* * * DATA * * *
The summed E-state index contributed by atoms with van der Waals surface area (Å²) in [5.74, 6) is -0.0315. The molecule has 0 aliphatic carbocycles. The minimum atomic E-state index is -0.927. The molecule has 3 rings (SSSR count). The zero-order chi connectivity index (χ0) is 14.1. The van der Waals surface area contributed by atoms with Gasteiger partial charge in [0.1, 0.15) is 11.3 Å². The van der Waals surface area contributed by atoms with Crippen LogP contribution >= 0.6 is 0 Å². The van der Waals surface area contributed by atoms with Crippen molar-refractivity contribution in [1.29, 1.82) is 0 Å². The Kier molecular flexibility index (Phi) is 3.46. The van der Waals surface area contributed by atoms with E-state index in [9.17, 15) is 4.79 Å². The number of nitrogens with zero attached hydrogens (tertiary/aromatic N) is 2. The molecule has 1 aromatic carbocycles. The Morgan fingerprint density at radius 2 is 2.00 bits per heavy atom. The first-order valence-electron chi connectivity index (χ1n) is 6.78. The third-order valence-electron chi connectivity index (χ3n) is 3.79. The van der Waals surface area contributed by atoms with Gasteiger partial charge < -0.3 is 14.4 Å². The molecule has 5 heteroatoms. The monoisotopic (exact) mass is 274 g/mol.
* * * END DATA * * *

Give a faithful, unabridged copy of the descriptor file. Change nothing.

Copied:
The summed E-state index contributed by atoms with van der Waals surface area (Å²) in [5.74, 6) is -0.0315. The molecule has 0 aliphatic carbocycles. The minimum atomic E-state index is -0.927. The molecule has 3 rings (SSSR count). The zero-order chi connectivity index (χ0) is 14.1. The van der Waals surface area contributed by atoms with Gasteiger partial charge in [0.1, 0.15) is 11.3 Å². The van der Waals surface area contributed by atoms with Crippen LogP contribution >= 0.6 is 0 Å². The van der Waals surface area contributed by atoms with Crippen molar-refractivity contribution in [1.29, 1.82) is 0 Å². The Kier molecular flexibility index (Phi) is 3.46. The van der Waals surface area contributed by atoms with E-state index in [9.17, 15) is 4.79 Å². The number of nitrogens with zero attached hydrogens (tertiary/aromatic N) is 2. The molecule has 1 aromatic carbocycles. The Morgan fingerprint density at radius 2 is 2.00 bits per heavy atom. The first-order valence-electron chi connectivity index (χ1n) is 6.78. The third-order valence-electron chi connectivity index (χ3n) is 3.79. The van der Waals surface area contributed by atoms with Gasteiger partial charge < -0.3 is 14.4 Å². The molecule has 5 heteroatoms. The monoisotopic (exact) mass is 274 g/mol.